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Uploading Files using Autodesk Forge

My first experience using the Autodesk API for file upload was a process of entertainment and learning. The former is because I was discovering new concepts within the industry and the latter is because I was learning about the request structure and the flow of the uploading process.

If you are also starting to work with Autodesk Forge, in this article I intend to give an overview and some considerations of what it takes to upload files as a project resource in Autodesk.

For practical purposes, the process related to authentication tokens will be excluded. In addition, the code examples are based on JavaScript (NodeJS).

Before we begin

In our API, we can set up a constants file to define the routes that we’ll use to request resources. The other constants that contain more sensitive data (such as private keys, project IDs, or emails) should be set in a .env file or similar.

					const CONSTANTS = {

module.exports = CONSTANTS;


Also, if you have noticed, the data structure for the Autodesk Forge requests often comprises an extensive amount of data, so you can also specify a file containing all these structures as functions, receiving the dynamic values as parameters.

Step 1. The Hub

This is the first and simplest of all steps, as it does not require any parameters other than the authentication token, but first of all… What is a hub? 🤔

I like to think of it as a repository where multiple projects associated with multiple users with different roles can be stored.

We can obtain a list of all the hubs associated with the account of the user requesting as follows:

					GET <>


The response will be a JSON format with the keys: data, jsonapi, links, and meta. We are interested in getting the ID of our hub in the key data, which will be needed in the next steps.

Step 2. The Project

Once we have accessed our hub, we can select a project within that hub:

					GET <>



The response will be a JSON format with the keys: data, JSON API, and links.

So far, we have established which hub we want to access with the hub_id and which project we refer to with the project_id. However, what if we want to upload our files inside one of the nested folders within our project?


In this case, we may use the folder routes:

1. Getting the top folder: using the following endpoint, we can get the list of main folders of that project in that hub, considering (from our API) that we only want to return the ones inside “Project Files”.

					GET <>


2. Getting the subfolder: using the following endpoint, we can get the folder where we want to upload the file.




The list obtained can have several object types. However, we are interested in those of type “folders”. So the following parameter to consider is the folder_id where we want to upload the file.

Steps 3 and 4. Store Location and Signed S3 URL

Before creating the space and generating the signed S3 URL, we can check if the file is previously uploaded, considering the project_id and folder_id, **and thus send the item_id to indicate if, in the next step, we must update the version of the file or not.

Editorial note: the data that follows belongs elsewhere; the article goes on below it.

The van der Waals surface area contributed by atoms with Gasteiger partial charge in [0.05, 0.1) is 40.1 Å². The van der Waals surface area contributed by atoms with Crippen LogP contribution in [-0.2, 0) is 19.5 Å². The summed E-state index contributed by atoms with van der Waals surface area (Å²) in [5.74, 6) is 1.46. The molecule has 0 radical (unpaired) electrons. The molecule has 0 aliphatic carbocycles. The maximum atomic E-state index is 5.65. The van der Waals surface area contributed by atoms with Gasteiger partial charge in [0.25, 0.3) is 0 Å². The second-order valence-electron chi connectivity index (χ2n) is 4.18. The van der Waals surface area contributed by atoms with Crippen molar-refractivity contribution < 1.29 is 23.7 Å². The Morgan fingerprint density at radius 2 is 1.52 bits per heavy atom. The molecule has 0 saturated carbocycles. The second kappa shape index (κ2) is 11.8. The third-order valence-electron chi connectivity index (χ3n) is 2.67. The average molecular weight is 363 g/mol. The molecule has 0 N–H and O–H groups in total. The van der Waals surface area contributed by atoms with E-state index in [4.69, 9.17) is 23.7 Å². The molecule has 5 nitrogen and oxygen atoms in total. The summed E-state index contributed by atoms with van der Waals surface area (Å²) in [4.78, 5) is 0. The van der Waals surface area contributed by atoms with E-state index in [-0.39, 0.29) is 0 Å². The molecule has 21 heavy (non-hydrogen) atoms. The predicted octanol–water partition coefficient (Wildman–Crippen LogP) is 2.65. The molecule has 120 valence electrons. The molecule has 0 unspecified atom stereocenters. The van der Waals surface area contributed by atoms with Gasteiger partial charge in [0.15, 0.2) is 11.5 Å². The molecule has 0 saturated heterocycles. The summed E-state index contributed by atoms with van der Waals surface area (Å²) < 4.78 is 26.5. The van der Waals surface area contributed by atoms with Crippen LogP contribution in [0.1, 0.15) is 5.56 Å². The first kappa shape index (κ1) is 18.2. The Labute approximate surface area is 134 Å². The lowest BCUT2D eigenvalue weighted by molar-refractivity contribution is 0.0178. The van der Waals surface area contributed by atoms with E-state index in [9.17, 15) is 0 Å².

In the example below, we can see how we’re requesting all the items in our project (the first command line) and then checking if that item name has been previously stored (the second command line).


Then, we can create the Store Location making use of the project_id, item_name, and folder_id, as follows:


The response will be a JSON format with the keys: data and jsonapi. So after that, we must extract the bucket_key and the object_key using a function like the following one:

					function getBucketData(objectId){
    const file_location = objectId.split("urn:adsk.objects:os.object:").pop(1);
    const splited_bucket_details = file_location.split("/");
    return { bucket_key: splited_bucket_details[0], object_key: splited_bucket_details[1] };


Thus, the signed S3 URL can now be generated:


Step 5. Uploading the file

If we read the official documentation, the PUT method to upload the file to the signed URL can be done directly without the need for an authorization token. That is why, in particular, I perform this step directly from the frontend using the data obtained in the previous steps.

Step 6. Complete the upload

To complete the file upload, we must take into consideration the data previously obtained: bucket_key, object_key, and upload_key:


Step 7. Versioning

Finally, we can decide whether we want to create a first version of the file or simply update it, using the parameter previously stipulated in steps 3 and 4.

Creating a new version of the file

If it is the first version, the data structure will be as follows:


Updating the version of the file

In case of an update, the data structure would be as follows:



In my particular case, I had some problems understanding the Autodesk Forge data requests, not only because each request is dependent on the previous one but also because the accessibility of the folders is established in another section of the documentation and it is important to use them during the file upload flow.

Finally, the file versioning management must be validated from our own API to be able to point it to the endpoint indicated in each case.

Have you also encountered these issues when uploading a file in Autodesk Forge? What methods do you use to resolve them?


Liseth Gutierrez

Experienced Full Stack Developer with a demonstrated history of working in the computer software industry. Passionate Learner with an Engineer's degree focused in Systems Engineering from Universidad Nacional Experimental Politécnica 'Antonio José de Sucre'.

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